What an honor it is for my pro bono and access to justice efforts to be acknowledged by the America Bar Association – thank you! Thank you to my colleagues at the Alameda County Bar Association (ACBA) for making my work possible, and to the BALI attorneys for inspiring me daily. I am humbled to be nominated by ACBA President Vincent Tong: when we met, he was my intern; now I look up to him as a leader. And thank you to my husband and children who support my work as our shared calling.

I would like to dedicate this award to my comrade Theresa Martinez, an exalted human rights advocate who died shortly after submitting my recommendation. Paramedics denied her care, commenting on her prison tattoos and ignoring her husband’s pleas. Her death heightens anew my awareness of our profession’s import, and of the work to be done to create a just world. May we continue the fight in her honor.

TerryAnn Howell – Nelson Mullins, Miami

Upon her departure from public service work in 2019 to “big law,” Howell went right back to assisting low-income individuals in need when she began volunteering in the Tenants’ Equal Justice Clinic (TEJC), a project of Legal Services of Greater Miami, and urged other Nelson Mullins attorneys to get involved with the project. Howell also facilitated a Nelson Mullins and Legal Services collaboration to run a statewide COVID-19 Small Business and Nonprofit Clinic through Lawyers for Good Government, growing the collaboration into a three-state Nelson Mullins initiative with 22 firm attorneys volunteering in Florida alone. The effort has been bolstered by the participation of attorneys in other firms.

Personal Statement:

I choose to do pro bono because of who I am and where I am from. I choose to do pro bono because I was the clients I now serve and could have easily continued to be. I choose to do pro bono because others chose to help me and my family when we were in need.

As a first generation undergraduate and attorney hailing from the beautiful island of Jamaica, I wanted nothing more than to help individuals who were like me and my family and who needed me most- the same way others helped me.

As a part of time law student, not only was I working during the day and taking classes at night, I also interned at the Miami-Dade County Public Defender’s Office during my entire law school career. That internship did exactly what I expected it to do- reminded me on a daily basis of where I am from and where I wanted to be. That is, by the side of those who could not afford my services on their own but who needed someone who understood them, that would fight for them and their family as if they were her own.

Why? Because I know firsthand that underrepresented and indigent individuals are often victims of their circumstances. Underrepresented and indigent individuals are often victims of those who are in control of those circumstances. Underrepresented and indigent individuals are often victims because they don’t have the resources to fight back against those who control their circumstances.  And so, I chose to fight for and with them. I continued this fight as Staff Attorney with Legal Services of Greater Miami (LSGMI) in its Health and Income Maintenance Unit (HIM) where I represented individuals in a myriad of areas that affected their income. From unemployment and social security benefits to naturalization applications and sealing and expunging criminal records of young adults who had a great future ahead of them. My time at LSGMI is the reason I am before you today. I may have the heart to do pro bono, but they provided me with the opportunities to do so.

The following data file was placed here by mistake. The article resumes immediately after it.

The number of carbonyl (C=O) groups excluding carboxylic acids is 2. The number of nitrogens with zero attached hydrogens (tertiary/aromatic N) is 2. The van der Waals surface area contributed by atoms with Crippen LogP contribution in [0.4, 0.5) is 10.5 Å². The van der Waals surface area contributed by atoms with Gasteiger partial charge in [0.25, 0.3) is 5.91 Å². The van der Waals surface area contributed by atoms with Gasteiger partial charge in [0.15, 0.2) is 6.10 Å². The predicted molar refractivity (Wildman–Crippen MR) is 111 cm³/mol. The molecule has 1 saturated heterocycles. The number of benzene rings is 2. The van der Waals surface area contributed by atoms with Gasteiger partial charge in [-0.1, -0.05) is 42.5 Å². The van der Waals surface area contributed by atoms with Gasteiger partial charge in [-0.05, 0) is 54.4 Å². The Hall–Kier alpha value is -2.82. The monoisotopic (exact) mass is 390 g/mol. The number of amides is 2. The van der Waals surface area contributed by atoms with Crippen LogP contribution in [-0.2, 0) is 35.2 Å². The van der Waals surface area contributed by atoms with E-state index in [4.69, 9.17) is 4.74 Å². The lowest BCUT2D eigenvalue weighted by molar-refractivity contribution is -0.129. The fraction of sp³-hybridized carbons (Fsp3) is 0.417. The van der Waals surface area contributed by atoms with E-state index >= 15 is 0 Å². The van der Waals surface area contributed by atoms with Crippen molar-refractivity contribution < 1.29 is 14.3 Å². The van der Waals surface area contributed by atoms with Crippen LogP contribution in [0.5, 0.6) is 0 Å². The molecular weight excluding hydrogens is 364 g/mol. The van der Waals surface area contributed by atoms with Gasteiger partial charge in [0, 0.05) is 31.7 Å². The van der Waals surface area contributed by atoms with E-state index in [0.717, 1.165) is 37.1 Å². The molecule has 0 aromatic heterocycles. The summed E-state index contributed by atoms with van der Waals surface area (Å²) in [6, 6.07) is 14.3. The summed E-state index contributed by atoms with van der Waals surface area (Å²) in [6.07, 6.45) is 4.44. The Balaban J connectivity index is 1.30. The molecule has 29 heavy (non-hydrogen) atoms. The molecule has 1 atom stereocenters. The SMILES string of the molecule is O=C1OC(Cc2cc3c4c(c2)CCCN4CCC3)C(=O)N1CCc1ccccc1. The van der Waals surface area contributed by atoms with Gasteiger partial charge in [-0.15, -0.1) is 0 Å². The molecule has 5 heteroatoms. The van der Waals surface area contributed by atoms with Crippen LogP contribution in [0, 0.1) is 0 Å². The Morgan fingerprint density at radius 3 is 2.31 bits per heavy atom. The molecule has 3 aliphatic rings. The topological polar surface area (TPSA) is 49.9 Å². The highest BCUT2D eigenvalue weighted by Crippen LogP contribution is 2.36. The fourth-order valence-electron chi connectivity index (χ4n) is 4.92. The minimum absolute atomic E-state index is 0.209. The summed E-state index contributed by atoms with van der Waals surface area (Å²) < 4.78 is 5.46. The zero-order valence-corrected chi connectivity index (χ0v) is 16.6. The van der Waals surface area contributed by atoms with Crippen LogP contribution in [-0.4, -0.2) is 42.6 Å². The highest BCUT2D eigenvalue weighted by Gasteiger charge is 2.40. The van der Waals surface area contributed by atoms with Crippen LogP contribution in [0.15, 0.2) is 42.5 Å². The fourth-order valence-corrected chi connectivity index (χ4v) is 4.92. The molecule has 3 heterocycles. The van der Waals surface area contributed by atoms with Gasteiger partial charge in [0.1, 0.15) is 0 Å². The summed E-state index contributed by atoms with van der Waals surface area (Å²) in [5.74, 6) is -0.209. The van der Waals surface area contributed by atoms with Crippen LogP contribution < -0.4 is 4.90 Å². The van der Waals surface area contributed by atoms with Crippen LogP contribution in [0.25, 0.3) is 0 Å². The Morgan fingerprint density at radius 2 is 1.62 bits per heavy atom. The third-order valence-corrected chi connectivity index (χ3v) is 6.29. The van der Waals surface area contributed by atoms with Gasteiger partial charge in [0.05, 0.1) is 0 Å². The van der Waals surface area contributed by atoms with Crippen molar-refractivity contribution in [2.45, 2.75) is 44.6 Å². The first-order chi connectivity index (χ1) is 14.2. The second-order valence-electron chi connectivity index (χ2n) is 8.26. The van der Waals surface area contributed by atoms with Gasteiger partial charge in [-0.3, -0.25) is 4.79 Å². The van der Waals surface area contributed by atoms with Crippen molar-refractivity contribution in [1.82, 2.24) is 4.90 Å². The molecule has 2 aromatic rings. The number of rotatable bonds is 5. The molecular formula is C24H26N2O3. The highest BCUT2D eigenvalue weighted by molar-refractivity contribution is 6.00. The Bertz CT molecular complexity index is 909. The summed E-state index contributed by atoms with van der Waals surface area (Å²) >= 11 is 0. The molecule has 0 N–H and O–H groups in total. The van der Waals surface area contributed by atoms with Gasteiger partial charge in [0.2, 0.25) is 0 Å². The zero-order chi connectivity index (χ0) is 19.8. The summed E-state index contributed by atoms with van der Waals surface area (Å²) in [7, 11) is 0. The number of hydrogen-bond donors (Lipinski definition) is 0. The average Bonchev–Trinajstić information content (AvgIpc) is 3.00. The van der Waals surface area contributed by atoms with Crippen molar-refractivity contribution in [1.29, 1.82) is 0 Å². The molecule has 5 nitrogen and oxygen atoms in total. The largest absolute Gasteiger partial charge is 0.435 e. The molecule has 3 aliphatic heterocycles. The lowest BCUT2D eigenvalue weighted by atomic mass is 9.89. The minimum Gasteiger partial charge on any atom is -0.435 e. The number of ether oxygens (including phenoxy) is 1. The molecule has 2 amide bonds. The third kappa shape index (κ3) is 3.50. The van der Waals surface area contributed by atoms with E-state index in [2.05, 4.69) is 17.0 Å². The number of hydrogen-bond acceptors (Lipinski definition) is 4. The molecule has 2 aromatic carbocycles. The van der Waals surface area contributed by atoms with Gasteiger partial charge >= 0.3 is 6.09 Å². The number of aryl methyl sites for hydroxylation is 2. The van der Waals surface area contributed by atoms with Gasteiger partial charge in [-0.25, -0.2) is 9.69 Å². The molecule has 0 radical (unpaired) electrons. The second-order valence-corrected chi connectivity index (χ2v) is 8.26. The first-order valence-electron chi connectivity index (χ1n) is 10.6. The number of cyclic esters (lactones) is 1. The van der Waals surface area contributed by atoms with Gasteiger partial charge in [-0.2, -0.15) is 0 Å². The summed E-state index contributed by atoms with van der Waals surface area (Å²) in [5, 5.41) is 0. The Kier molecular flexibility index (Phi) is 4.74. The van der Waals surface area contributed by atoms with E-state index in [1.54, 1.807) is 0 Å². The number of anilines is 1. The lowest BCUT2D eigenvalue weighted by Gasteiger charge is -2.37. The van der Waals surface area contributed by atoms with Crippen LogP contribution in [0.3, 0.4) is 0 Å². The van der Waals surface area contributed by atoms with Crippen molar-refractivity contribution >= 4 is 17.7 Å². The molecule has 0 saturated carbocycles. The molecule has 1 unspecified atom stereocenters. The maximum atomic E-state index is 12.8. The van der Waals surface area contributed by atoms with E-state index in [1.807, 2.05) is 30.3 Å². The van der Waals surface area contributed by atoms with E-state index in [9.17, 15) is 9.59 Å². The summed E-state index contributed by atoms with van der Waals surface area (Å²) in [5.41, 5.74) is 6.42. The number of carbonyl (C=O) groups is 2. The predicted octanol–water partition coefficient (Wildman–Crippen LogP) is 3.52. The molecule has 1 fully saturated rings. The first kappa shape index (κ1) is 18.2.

Because of LSGMI, I am showing people that you can be in big law and have a big heart. I am on the Young Professionals Board of Riverside House- a reentry program in Miami-Dade, because of the re-entry work I did with clients at LSGMI. I take on multiple pro-bono eviction cases now because I volunteered at the Tenants’ Rights Clinic at LSGMI. I’ve assisted with the Estate Planning Clinic at my firm, because I also volunteered at that same clinic and assisted clients with the same while at LSGMI. I am also on the board of directors of LSGMI as the ACLU-Greater Miami Chapter Representative. All of which share a common theme-representing and fighting for those without a voice.  

I could not end without highlighting the organization that has afforded me the tools I need to speak up for those who can’t be heard by those at the top and those who are muted, my firm, Nelson Mullins Riley and Scarborough- who also received this award in 1992. Unlike many major law firms, Nelson Mullins pushes, supports and recognizes pro bono and attorneys, who like me, are driven by this type of public service. Being in an environment that fosters your passion and allows you to be yourself, means everything.

It also means everything to be recognized by the ABA. It means everything for a prestigious organization like the ABA to recognize the importance of pro bono because it means everything to our clients that this type of service is continued. So, thank you!

Thank you to the ABA. Thank you to my firm, Nelson Mullins and our pro bono coordinator, Norah Rogers. A big thank you to Legal Services of Greater Miami, and its pro bono coordinator, Jayme Cassidy. Thank you Miami-Dade County Public Defender’s Office for helping me solidify my place and passion. But most importantly, thank you to my clients who’ve trusted me and continue to trust me with their freedom and their livelihood. You keep me going every single day.